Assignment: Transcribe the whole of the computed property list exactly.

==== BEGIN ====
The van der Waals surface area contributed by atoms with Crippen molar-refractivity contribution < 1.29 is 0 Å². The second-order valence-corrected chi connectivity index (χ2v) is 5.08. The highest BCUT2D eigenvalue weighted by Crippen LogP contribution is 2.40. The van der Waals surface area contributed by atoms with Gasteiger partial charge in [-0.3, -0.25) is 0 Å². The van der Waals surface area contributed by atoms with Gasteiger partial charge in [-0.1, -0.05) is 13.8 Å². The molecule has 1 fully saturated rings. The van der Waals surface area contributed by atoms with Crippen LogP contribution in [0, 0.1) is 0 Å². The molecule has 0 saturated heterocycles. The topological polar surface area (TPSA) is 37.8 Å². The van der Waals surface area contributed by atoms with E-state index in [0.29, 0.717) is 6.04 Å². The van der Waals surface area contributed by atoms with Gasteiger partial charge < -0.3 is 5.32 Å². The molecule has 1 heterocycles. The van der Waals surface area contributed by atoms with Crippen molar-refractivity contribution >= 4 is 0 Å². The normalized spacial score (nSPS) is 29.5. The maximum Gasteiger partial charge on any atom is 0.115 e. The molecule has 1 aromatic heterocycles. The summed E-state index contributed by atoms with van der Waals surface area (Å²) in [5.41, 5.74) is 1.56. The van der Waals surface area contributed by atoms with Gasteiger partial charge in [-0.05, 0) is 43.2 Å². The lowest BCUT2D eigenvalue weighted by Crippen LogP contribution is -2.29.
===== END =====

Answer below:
The van der Waals surface area contributed by atoms with Crippen molar-refractivity contribution < 1.29 is 0 Å². The second-order valence-corrected chi connectivity index (χ2v) is 5.08. The highest BCUT2D eigenvalue weighted by Crippen LogP contribution is 2.40. The van der Waals surface area contributed by atoms with Gasteiger partial charge in [-0.3, -0.25) is 0 Å². The van der Waals surface area contributed by atoms with Gasteiger partial charge in [-0.1, -0.05) is 13.8 Å². The molecule has 1 fully saturated rings. The van der Waals surface area contributed by atoms with Crippen LogP contribution in [0, 0.1) is 0 Å². The molecule has 0 saturated heterocycles. The topological polar surface area (TPSA) is 37.8 Å². The van der Waals surface area contributed by atoms with E-state index in [0.29, 0.717) is 6.04 Å². The van der Waals surface area contributed by atoms with Gasteiger partial charge < -0.3 is 5.32 Å². The molecule has 1 heterocycles. The van der Waals surface area contributed by atoms with Crippen molar-refractivity contribution >= 4 is 0 Å². The normalized spacial score (nSPS) is 29.5. The maximum Gasteiger partial charge on any atom is 0.115 e. The molecule has 1 aromatic heterocycles. The summed E-state index contributed by atoms with van der Waals surface area (Å²) in [5.41, 5.74) is 1.56. The van der Waals surface area contributed by atoms with Gasteiger partial charge in [-0.05, 0) is 43.2 Å². The lowest BCUT2D eigenvalue weighted by Crippen LogP contribution is -2.29.